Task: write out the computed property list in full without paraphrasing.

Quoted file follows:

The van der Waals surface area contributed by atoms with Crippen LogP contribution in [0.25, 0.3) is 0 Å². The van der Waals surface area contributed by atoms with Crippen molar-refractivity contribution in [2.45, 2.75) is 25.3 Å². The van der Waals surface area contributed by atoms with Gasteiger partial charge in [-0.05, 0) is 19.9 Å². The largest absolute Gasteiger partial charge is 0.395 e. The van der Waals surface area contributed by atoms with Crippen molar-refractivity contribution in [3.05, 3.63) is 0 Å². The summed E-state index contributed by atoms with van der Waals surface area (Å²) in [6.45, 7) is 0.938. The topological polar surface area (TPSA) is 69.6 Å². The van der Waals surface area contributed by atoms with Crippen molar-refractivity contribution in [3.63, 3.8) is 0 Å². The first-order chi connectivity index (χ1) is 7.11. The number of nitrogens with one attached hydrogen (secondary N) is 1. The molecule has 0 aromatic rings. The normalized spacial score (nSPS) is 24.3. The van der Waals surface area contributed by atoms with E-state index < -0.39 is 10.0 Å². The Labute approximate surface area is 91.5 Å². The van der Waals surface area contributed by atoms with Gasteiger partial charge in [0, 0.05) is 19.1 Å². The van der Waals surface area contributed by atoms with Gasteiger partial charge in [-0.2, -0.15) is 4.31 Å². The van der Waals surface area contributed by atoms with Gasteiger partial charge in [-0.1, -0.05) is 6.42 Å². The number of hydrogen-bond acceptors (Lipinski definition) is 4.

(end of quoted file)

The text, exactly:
The van der Waals surface area contributed by atoms with Crippen LogP contribution in [0.25, 0.3) is 0 Å². The van der Waals surface area contributed by atoms with Crippen molar-refractivity contribution in [2.45, 2.75) is 25.3 Å². The van der Waals surface area contributed by atoms with Gasteiger partial charge in [-0.05, 0) is 19.9 Å². The largest absolute Gasteiger partial charge is 0.395 e. The van der Waals surface area contributed by atoms with Crippen molar-refractivity contribution in [3.05, 3.63) is 0 Å². The summed E-state index contributed by atoms with van der Waals surface area (Å²) in [6.45, 7) is 0.938. The topological polar surface area (TPSA) is 69.6 Å². The van der Waals surface area contributed by atoms with Crippen molar-refractivity contribution in [3.63, 3.8) is 0 Å². The first-order chi connectivity index (χ1) is 7.11. The number of nitrogens with one attached hydrogen (secondary N) is 1. The molecule has 0 aromatic rings. The normalized spacial score (nSPS) is 24.3. The van der Waals surface area contributed by atoms with E-state index < -0.39 is 10.0 Å². The Labute approximate surface area is 91.5 Å². The van der Waals surface area contributed by atoms with Gasteiger partial charge in [0, 0.05) is 19.1 Å². The van der Waals surface area contributed by atoms with Gasteiger partial charge in [-0.2, -0.15) is 4.31 Å². The van der Waals surface area contributed by atoms with Gasteiger partial charge in [-0.1, -0.05) is 6.42 Å². The number of hydrogen-bond acceptors (Lipinski definition) is 4.